On December 9, 2022, Christie’s auction house held a special auction to release a collection of rare drawings, glasswork and furniture produced by legendary architect Frank Lloyd Wright. The collection was put up for sale by Grand Rapids-based Steelcase Corporation, the iconic American furniture manufacturer that enjoyed a unique relationship with the famed architect. Today, we’re taking a look at the treasured work:
In the mid-1930s, Wright was working on his seminal corporate design for the Johnson Wax Headquarters, commissioned by S.C. Johnson & Son in Racine, Wisconsin. He approached Steelcase with the hopes of working with them to manufacture furniture for the building. Decades later, in 1985, Steelcase bought the Meyer House — a home designed by Wright in 1909 in Grand Rapids, Michigan — to celebrate the spirit of innovation and collaboration between Wright and Steelcase that began during the Johnson Wax Headquarters project. Steelcase set out to uncover the original designs of the home, and after several years of extensive research, they accumulated a number of Wright’s original drawings that documented the architect’s vision. After a two-year restoration that included demolition of a 1922 addition to the home and fanatical attention to hundreds of interior and exterior details, the Meyer House stands as the most complete and authentic restorations of all of Wright’s designs.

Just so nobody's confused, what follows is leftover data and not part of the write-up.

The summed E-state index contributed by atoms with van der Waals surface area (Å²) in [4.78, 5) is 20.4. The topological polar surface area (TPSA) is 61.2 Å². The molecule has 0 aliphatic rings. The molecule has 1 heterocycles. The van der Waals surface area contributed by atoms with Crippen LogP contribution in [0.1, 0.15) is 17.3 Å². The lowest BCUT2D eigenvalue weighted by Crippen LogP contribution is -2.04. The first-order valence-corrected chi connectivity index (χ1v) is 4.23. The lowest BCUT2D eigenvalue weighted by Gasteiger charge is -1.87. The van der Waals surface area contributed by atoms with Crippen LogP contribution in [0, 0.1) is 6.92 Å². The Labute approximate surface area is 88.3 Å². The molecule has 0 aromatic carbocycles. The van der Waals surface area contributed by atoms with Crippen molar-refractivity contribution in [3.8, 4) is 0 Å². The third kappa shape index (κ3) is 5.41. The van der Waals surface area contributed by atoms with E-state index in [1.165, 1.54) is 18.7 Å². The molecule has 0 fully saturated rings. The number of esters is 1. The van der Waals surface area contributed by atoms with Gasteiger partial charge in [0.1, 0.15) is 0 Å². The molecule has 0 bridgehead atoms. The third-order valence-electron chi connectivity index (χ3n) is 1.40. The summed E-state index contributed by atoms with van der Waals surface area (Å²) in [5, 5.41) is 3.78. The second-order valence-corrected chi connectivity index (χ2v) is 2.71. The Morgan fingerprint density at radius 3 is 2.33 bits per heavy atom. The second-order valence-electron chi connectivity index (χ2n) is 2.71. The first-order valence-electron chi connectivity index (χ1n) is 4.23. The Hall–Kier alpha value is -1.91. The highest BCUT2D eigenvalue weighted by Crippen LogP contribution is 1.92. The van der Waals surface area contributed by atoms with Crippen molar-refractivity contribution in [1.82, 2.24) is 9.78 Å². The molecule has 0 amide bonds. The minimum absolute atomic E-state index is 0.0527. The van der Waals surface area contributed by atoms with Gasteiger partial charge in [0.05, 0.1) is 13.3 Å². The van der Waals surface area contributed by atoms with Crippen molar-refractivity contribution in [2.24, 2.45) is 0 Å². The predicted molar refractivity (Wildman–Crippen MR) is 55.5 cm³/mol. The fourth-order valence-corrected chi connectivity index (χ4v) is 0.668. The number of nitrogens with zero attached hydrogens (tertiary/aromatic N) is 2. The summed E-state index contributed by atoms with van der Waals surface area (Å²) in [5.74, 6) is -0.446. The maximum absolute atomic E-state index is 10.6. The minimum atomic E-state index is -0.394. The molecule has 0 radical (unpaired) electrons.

Taken together, the projects represent unique and different moments in Wright’s career. The Meyer House is a prime example of his Prairie School era, a period of roughly 15 years in the early 1900s when commissions most often came from affluent families before he shifted focus to more. These designs typically feature hip roofs with long eaves, art glass ribbon windows and strong horizontal lines.
Wright designed multiple residential structures in this style for about 15 years in the early 1900s before shifting focus to more democratic architecture. The S.C. Johnson building, on the other hand, is considered Wright’s corporate masterpiece; today it remains one of the most important examples of the American corporate office building.
The pieces included in Christie’s auction come from these two projects and include the executive desk master and executive arm chair master from the S.C. Johnson project and windows from the Meyer house. Wright’s original drawings for the furniture he designed for both the Johnson Wax Headquarters and the Meyer House were also sold, including schematics for an officer’s chair from the S.C. Johnson building and the sofa and living room table from the Meyer House.
It’s not often that fans of Frank Lloyd Wright fans have the opportunity to acquire processual works — in this case, drawings, windows and furniture that reveal the process that Wright and his clients used to produce masterpieces.